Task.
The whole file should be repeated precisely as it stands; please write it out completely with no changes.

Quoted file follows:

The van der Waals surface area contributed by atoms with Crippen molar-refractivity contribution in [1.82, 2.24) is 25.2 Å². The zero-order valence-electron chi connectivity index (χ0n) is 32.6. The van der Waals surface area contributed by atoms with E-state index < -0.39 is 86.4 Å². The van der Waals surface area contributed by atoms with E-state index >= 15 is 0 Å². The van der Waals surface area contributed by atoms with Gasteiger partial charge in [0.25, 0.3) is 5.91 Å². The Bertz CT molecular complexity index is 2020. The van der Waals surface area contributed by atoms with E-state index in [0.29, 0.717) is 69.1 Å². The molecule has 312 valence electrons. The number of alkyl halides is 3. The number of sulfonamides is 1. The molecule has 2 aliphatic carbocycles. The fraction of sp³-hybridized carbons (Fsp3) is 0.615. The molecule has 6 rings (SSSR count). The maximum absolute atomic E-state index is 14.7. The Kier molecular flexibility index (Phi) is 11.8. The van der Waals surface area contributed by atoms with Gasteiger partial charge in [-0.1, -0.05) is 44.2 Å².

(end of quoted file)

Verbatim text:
The van der Waals surface area contributed by atoms with Crippen molar-refractivity contribution in [1.82, 2.24) is 25.2 Å². The zero-order valence-electron chi connectivity index (χ0n) is 32.6. The van der Waals surface area contributed by atoms with E-state index < -0.39 is 86.4 Å². The van der Waals surface area contributed by atoms with E-state index >= 15 is 0 Å². The van der Waals surface area contributed by atoms with Gasteiger partial charge in [0.25, 0.3) is 5.91 Å². The Bertz CT molecular complexity index is 2020. The van der Waals surface area contributed by atoms with E-state index in [0.29, 0.717) is 69.1 Å². The molecule has 312 valence electrons. The number of alkyl halides is 3. The number of sulfonamides is 1. The molecule has 2 aliphatic carbocycles. The fraction of sp³-hybridized carbons (Fsp3) is 0.615. The molecule has 6 rings (SSSR count). The maximum absolute atomic E-state index is 14.7. The Kier molecular flexibility index (Phi) is 11.8. The van der Waals surface area contributed by atoms with Gasteiger partial charge in [-0.1, -0.05) is 44.2 Å².